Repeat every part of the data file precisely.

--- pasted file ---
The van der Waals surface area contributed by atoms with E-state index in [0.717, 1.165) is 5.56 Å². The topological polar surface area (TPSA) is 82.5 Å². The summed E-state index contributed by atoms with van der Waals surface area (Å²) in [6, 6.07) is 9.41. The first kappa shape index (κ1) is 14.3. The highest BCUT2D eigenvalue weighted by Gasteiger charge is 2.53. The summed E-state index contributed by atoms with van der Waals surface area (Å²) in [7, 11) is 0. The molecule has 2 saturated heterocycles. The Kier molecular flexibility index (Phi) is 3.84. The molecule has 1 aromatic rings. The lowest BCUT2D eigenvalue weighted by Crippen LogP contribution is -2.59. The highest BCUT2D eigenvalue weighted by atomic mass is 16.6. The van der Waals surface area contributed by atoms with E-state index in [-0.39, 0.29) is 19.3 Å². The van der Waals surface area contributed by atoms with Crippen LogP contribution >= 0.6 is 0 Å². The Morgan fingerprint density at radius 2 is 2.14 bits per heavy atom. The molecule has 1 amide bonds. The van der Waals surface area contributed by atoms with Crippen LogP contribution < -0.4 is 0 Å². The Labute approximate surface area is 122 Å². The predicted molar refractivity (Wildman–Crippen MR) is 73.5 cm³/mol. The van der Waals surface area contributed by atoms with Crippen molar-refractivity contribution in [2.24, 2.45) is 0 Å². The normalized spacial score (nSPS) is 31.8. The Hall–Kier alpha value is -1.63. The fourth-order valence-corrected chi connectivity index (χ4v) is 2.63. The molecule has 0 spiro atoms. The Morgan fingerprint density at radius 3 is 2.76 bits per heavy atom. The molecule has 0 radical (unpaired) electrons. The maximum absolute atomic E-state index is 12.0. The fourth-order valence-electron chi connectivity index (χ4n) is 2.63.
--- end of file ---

The van der Waals surface area contributed by atoms with E-state index in [0.717, 1.165) is 5.56 Å². The topological polar surface area (TPSA) is 82.5 Å². The summed E-state index contributed by atoms with van der Waals surface area (Å²) in [6, 6.07) is 9.41. The first kappa shape index (κ1) is 14.3. The highest BCUT2D eigenvalue weighted by Gasteiger charge is 2.53. The summed E-state index contributed by atoms with van der Waals surface area (Å²) in [7, 11) is 0. The molecule has 2 saturated heterocycles. The Kier molecular flexibility index (Phi) is 3.84. The molecule has 1 aromatic rings. The lowest BCUT2D eigenvalue weighted by Crippen LogP contribution is -2.59. The highest BCUT2D eigenvalue weighted by atomic mass is 16.6. The van der Waals surface area contributed by atoms with E-state index in [-0.39, 0.29) is 19.3 Å². The van der Waals surface area contributed by atoms with Crippen LogP contribution >= 0.6 is 0 Å². The Morgan fingerprint density at radius 2 is 2.14 bits per heavy atom. The molecule has 1 amide bonds. The van der Waals surface area contributed by atoms with Crippen LogP contribution < -0.4 is 0 Å². The Labute approximate surface area is 122 Å². The predicted molar refractivity (Wildman–Crippen MR) is 73.5 cm³/mol. The van der Waals surface area contributed by atoms with Crippen molar-refractivity contribution in [2.24, 2.45) is 0 Å². The normalized spacial score (nSPS) is 31.8. The Hall–Kier alpha value is -1.63. The fourth-order valence-corrected chi connectivity index (χ4v) is 2.63. The molecule has 0 spiro atoms. The Morgan fingerprint density at radius 3 is 2.76 bits per heavy atom. The molecule has 0 radical (unpaired) electrons. The maximum absolute atomic E-state index is 12.0. The fourth-order valence-electron chi connectivity index (χ4n) is 2.63.